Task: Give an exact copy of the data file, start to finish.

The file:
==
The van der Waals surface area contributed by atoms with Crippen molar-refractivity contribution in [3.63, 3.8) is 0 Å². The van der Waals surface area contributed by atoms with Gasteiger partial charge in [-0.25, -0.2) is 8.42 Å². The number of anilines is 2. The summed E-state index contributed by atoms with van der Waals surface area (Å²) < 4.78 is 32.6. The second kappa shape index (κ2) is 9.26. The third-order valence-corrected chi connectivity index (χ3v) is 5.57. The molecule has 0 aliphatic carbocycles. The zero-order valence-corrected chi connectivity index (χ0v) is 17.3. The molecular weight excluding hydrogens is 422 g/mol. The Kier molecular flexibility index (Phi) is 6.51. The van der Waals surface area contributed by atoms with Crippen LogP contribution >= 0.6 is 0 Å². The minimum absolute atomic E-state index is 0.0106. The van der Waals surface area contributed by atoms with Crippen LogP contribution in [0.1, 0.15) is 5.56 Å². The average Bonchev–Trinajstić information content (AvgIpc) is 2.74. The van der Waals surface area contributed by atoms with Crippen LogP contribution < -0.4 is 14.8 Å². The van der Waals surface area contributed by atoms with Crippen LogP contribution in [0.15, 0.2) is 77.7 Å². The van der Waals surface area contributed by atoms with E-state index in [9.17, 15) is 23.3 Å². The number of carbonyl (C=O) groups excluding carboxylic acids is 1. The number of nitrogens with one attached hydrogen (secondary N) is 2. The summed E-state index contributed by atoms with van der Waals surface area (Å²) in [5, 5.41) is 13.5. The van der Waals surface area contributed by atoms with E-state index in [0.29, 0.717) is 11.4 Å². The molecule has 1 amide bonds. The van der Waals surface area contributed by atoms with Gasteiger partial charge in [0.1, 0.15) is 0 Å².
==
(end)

The van der Waals surface area contributed by atoms with Crippen molar-refractivity contribution in [3.63, 3.8) is 0 Å². The van der Waals surface area contributed by atoms with Gasteiger partial charge in [-0.25, -0.2) is 8.42 Å². The number of anilines is 2. The summed E-state index contributed by atoms with van der Waals surface area (Å²) < 4.78 is 32.6. The second kappa shape index (κ2) is 9.26. The third-order valence-corrected chi connectivity index (χ3v) is 5.57. The molecule has 0 aliphatic carbocycles. The zero-order valence-corrected chi connectivity index (χ0v) is 17.3. The molecular weight excluding hydrogens is 422 g/mol. The Kier molecular flexibility index (Phi) is 6.51. The van der Waals surface area contributed by atoms with Crippen LogP contribution >= 0.6 is 0 Å². The minimum absolute atomic E-state index is 0.0106. The van der Waals surface area contributed by atoms with Crippen LogP contribution in [0.1, 0.15) is 5.56 Å². The average Bonchev–Trinajstić information content (AvgIpc) is 2.74. The van der Waals surface area contributed by atoms with Crippen LogP contribution < -0.4 is 14.8 Å². The van der Waals surface area contributed by atoms with Crippen LogP contribution in [0.15, 0.2) is 77.7 Å². The van der Waals surface area contributed by atoms with E-state index in [9.17, 15) is 23.3 Å². The number of carbonyl (C=O) groups excluding carboxylic acids is 1. The number of nitrogens with one attached hydrogen (secondary N) is 2. The summed E-state index contributed by atoms with van der Waals surface area (Å²) in [5, 5.41) is 13.5. The van der Waals surface area contributed by atoms with E-state index in [0.29, 0.717) is 11.4 Å². The molecule has 1 amide bonds. The van der Waals surface area contributed by atoms with Gasteiger partial charge in [0.1, 0.15) is 0 Å².